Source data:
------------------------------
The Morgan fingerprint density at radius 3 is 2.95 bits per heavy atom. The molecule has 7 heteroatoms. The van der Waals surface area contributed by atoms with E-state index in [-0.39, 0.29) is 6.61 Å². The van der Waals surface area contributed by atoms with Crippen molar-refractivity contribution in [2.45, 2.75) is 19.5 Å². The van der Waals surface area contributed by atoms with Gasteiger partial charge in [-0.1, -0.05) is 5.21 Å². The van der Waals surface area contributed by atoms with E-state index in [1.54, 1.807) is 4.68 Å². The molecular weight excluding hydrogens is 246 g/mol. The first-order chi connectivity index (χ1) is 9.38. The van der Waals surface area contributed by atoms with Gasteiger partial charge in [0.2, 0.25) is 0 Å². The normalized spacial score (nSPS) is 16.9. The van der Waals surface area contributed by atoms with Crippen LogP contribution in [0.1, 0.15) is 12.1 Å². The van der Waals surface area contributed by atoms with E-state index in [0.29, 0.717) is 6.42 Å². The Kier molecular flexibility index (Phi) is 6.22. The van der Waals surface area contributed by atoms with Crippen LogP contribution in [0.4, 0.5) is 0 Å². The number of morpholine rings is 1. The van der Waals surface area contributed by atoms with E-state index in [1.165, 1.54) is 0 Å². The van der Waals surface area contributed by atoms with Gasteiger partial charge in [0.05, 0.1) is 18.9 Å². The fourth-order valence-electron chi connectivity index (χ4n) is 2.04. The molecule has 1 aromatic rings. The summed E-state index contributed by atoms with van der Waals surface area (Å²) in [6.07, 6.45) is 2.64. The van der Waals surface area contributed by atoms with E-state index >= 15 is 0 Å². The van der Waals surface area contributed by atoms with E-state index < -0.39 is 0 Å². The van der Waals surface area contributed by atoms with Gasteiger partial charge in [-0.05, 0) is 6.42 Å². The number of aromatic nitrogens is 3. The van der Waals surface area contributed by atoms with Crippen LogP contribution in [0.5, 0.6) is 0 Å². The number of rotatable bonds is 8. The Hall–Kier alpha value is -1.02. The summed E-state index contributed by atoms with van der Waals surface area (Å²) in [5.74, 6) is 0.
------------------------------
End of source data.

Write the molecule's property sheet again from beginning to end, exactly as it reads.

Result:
The Morgan fingerprint density at radius 3 is 2.95 bits per heavy atom. The molecule has 7 heteroatoms. The van der Waals surface area contributed by atoms with E-state index in [-0.39, 0.29) is 6.61 Å². The van der Waals surface area contributed by atoms with Crippen molar-refractivity contribution in [2.45, 2.75) is 19.5 Å². The van der Waals surface area contributed by atoms with Gasteiger partial charge in [-0.1, -0.05) is 5.21 Å². The van der Waals surface area contributed by atoms with E-state index in [1.54, 1.807) is 4.68 Å². The molecular weight excluding hydrogens is 246 g/mol. The first-order chi connectivity index (χ1) is 9.38. The van der Waals surface area contributed by atoms with Gasteiger partial charge in [0.2, 0.25) is 0 Å². The normalized spacial score (nSPS) is 16.9. The van der Waals surface area contributed by atoms with Crippen LogP contribution in [0.1, 0.15) is 12.1 Å². The van der Waals surface area contributed by atoms with E-state index in [0.29, 0.717) is 6.42 Å². The Kier molecular flexibility index (Phi) is 6.22. The van der Waals surface area contributed by atoms with Crippen LogP contribution in [0.4, 0.5) is 0 Å². The number of morpholine rings is 1. The van der Waals surface area contributed by atoms with E-state index in [1.165, 1.54) is 0 Å². The van der Waals surface area contributed by atoms with Gasteiger partial charge in [0.05, 0.1) is 18.9 Å². The fourth-order valence-electron chi connectivity index (χ4n) is 2.04. The molecule has 1 aromatic rings. The summed E-state index contributed by atoms with van der Waals surface area (Å²) in [6.07, 6.45) is 2.64. The van der Waals surface area contributed by atoms with E-state index >= 15 is 0 Å². The van der Waals surface area contributed by atoms with E-state index < -0.39 is 0 Å². The van der Waals surface area contributed by atoms with Gasteiger partial charge in [-0.05, 0) is 6.42 Å². The number of aromatic nitrogens is 3. The van der Waals surface area contributed by atoms with Crippen LogP contribution in [0.5, 0.6) is 0 Å². The number of rotatable bonds is 8. The Hall–Kier alpha value is -1.02. The summed E-state index contributed by atoms with van der Waals surface area (Å²) in [5.74, 6) is 0.